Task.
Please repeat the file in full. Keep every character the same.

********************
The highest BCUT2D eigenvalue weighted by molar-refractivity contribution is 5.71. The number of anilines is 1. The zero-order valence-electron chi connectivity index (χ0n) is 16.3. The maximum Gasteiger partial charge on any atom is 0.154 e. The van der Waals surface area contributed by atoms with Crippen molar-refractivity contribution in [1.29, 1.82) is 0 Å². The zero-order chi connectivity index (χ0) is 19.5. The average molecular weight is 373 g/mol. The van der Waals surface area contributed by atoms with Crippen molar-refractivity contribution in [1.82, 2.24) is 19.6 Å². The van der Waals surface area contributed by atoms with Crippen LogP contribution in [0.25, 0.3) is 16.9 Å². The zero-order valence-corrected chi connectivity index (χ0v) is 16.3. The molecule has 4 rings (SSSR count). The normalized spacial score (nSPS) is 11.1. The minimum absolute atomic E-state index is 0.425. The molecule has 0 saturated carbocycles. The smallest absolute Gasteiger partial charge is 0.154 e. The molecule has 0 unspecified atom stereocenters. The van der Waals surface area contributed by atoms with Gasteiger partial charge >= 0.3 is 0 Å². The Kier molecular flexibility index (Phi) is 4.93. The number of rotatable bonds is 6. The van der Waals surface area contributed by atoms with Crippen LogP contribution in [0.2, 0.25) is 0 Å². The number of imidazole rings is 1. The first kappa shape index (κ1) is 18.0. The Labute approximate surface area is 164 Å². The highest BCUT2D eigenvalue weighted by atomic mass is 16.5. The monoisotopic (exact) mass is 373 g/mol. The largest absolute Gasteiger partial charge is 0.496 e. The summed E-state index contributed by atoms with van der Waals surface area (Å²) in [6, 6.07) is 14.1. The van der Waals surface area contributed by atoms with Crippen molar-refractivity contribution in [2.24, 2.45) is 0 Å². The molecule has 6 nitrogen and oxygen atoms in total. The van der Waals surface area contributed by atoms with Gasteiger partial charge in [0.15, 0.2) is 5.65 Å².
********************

The highest BCUT2D eigenvalue weighted by molar-refractivity contribution is 5.71. The number of anilines is 1. The zero-order valence-electron chi connectivity index (χ0n) is 16.3. The maximum Gasteiger partial charge on any atom is 0.154 e. The van der Waals surface area contributed by atoms with Crippen molar-refractivity contribution in [1.29, 1.82) is 0 Å². The zero-order chi connectivity index (χ0) is 19.5. The average molecular weight is 373 g/mol. The van der Waals surface area contributed by atoms with Crippen molar-refractivity contribution in [1.82, 2.24) is 19.6 Å². The van der Waals surface area contributed by atoms with Crippen LogP contribution in [0.25, 0.3) is 16.9 Å². The zero-order valence-corrected chi connectivity index (χ0v) is 16.3. The molecule has 4 rings (SSSR count). The normalized spacial score (nSPS) is 11.1. The minimum absolute atomic E-state index is 0.425. The molecule has 0 saturated carbocycles. The smallest absolute Gasteiger partial charge is 0.154 e. The molecule has 0 unspecified atom stereocenters. The van der Waals surface area contributed by atoms with Gasteiger partial charge >= 0.3 is 0 Å². The Kier molecular flexibility index (Phi) is 4.93. The number of rotatable bonds is 6. The van der Waals surface area contributed by atoms with Crippen LogP contribution in [0.2, 0.25) is 0 Å². The number of imidazole rings is 1. The first kappa shape index (κ1) is 18.0. The Labute approximate surface area is 164 Å². The highest BCUT2D eigenvalue weighted by atomic mass is 16.5. The monoisotopic (exact) mass is 373 g/mol. The largest absolute Gasteiger partial charge is 0.496 e. The summed E-state index contributed by atoms with van der Waals surface area (Å²) in [6, 6.07) is 14.1. The van der Waals surface area contributed by atoms with Crippen molar-refractivity contribution in [2.24, 2.45) is 0 Å². The molecule has 6 nitrogen and oxygen atoms in total. The van der Waals surface area contributed by atoms with Gasteiger partial charge in [0.15, 0.2) is 5.65 Å².